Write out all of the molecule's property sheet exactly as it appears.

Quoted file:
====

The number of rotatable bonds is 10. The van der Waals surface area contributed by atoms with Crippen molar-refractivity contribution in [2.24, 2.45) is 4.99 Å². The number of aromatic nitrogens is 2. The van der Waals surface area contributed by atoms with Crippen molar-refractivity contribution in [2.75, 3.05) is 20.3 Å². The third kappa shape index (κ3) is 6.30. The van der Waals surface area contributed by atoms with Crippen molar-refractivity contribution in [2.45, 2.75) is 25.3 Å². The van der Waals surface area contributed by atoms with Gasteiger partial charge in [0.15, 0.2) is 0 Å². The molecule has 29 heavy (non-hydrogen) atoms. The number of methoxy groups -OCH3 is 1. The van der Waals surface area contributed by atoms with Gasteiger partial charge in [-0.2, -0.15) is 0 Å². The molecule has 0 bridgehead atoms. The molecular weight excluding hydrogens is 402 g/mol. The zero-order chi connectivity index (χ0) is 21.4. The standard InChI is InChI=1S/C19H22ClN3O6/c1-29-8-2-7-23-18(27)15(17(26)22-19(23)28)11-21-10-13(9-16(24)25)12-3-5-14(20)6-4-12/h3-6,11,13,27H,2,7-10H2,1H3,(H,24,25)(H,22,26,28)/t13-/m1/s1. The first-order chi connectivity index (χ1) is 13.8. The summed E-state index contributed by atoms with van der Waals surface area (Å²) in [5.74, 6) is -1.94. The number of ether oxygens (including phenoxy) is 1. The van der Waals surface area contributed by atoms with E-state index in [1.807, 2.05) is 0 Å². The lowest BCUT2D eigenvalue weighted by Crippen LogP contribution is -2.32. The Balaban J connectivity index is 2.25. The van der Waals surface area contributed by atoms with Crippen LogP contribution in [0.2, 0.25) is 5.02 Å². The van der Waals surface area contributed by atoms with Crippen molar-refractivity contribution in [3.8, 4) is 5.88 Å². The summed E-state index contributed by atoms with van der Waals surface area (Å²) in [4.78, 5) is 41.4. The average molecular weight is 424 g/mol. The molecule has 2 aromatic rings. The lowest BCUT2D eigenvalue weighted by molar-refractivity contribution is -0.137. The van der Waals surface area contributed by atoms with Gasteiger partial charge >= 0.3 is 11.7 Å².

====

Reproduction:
The number of rotatable bonds is 10. The van der Waals surface area contributed by atoms with Crippen molar-refractivity contribution in [2.24, 2.45) is 4.99 Å². The number of aromatic nitrogens is 2. The van der Waals surface area contributed by atoms with Crippen molar-refractivity contribution in [2.75, 3.05) is 20.3 Å². The third kappa shape index (κ3) is 6.30. The van der Waals surface area contributed by atoms with Crippen molar-refractivity contribution in [2.45, 2.75) is 25.3 Å². The van der Waals surface area contributed by atoms with Gasteiger partial charge in [0.15, 0.2) is 0 Å². The molecule has 29 heavy (non-hydrogen) atoms. The number of methoxy groups -OCH3 is 1. The van der Waals surface area contributed by atoms with Gasteiger partial charge in [-0.2, -0.15) is 0 Å². The molecule has 0 bridgehead atoms. The molecular weight excluding hydrogens is 402 g/mol. The zero-order chi connectivity index (χ0) is 21.4. The standard InChI is InChI=1S/C19H22ClN3O6/c1-29-8-2-7-23-18(27)15(17(26)22-19(23)28)11-21-10-13(9-16(24)25)12-3-5-14(20)6-4-12/h3-6,11,13,27H,2,7-10H2,1H3,(H,24,25)(H,22,26,28)/t13-/m1/s1. The first-order chi connectivity index (χ1) is 13.8. The summed E-state index contributed by atoms with van der Waals surface area (Å²) in [5.74, 6) is -1.94. The number of ether oxygens (including phenoxy) is 1. The van der Waals surface area contributed by atoms with E-state index in [1.807, 2.05) is 0 Å². The lowest BCUT2D eigenvalue weighted by Crippen LogP contribution is -2.32. The Balaban J connectivity index is 2.25. The van der Waals surface area contributed by atoms with Crippen LogP contribution in [0.2, 0.25) is 5.02 Å². The van der Waals surface area contributed by atoms with Crippen molar-refractivity contribution in [3.8, 4) is 5.88 Å². The summed E-state index contributed by atoms with van der Waals surface area (Å²) in [4.78, 5) is 41.4. The average molecular weight is 424 g/mol. The molecule has 2 aromatic rings. The lowest BCUT2D eigenvalue weighted by molar-refractivity contribution is -0.137. The van der Waals surface area contributed by atoms with Gasteiger partial charge >= 0.3 is 11.7 Å².